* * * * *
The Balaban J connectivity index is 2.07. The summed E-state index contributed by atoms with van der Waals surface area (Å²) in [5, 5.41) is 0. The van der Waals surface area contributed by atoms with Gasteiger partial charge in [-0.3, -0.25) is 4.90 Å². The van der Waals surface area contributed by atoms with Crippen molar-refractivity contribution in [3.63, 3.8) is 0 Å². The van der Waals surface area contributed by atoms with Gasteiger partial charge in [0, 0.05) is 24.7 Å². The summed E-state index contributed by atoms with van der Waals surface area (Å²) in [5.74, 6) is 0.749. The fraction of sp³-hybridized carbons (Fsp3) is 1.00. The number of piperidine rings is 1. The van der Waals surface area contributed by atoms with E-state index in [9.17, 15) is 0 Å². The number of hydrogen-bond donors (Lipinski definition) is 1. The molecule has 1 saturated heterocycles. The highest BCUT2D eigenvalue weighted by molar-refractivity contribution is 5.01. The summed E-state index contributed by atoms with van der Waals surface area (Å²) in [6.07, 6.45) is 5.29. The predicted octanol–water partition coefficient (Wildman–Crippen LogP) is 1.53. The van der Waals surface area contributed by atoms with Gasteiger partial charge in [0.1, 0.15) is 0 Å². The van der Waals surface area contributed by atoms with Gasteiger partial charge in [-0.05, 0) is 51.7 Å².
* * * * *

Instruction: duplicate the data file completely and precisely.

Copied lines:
The Balaban J connectivity index is 2.07. The summed E-state index contributed by atoms with van der Waals surface area (Å²) in [5, 5.41) is 0. The van der Waals surface area contributed by atoms with Gasteiger partial charge in [-0.3, -0.25) is 4.90 Å². The van der Waals surface area contributed by atoms with Crippen molar-refractivity contribution in [3.63, 3.8) is 0 Å². The van der Waals surface area contributed by atoms with Gasteiger partial charge in [0, 0.05) is 24.7 Å². The summed E-state index contributed by atoms with van der Waals surface area (Å²) in [5.74, 6) is 0.749. The fraction of sp³-hybridized carbons (Fsp3) is 1.00. The number of piperidine rings is 1. The van der Waals surface area contributed by atoms with E-state index in [9.17, 15) is 0 Å². The number of hydrogen-bond donors (Lipinski definition) is 1. The molecule has 1 saturated heterocycles. The highest BCUT2D eigenvalue weighted by molar-refractivity contribution is 5.01. The summed E-state index contributed by atoms with van der Waals surface area (Å²) in [6.07, 6.45) is 5.29. The predicted octanol–water partition coefficient (Wildman–Crippen LogP) is 1.53. The van der Waals surface area contributed by atoms with Gasteiger partial charge in [0.1, 0.15) is 0 Å². The van der Waals surface area contributed by atoms with Gasteiger partial charge in [-0.05, 0) is 51.7 Å².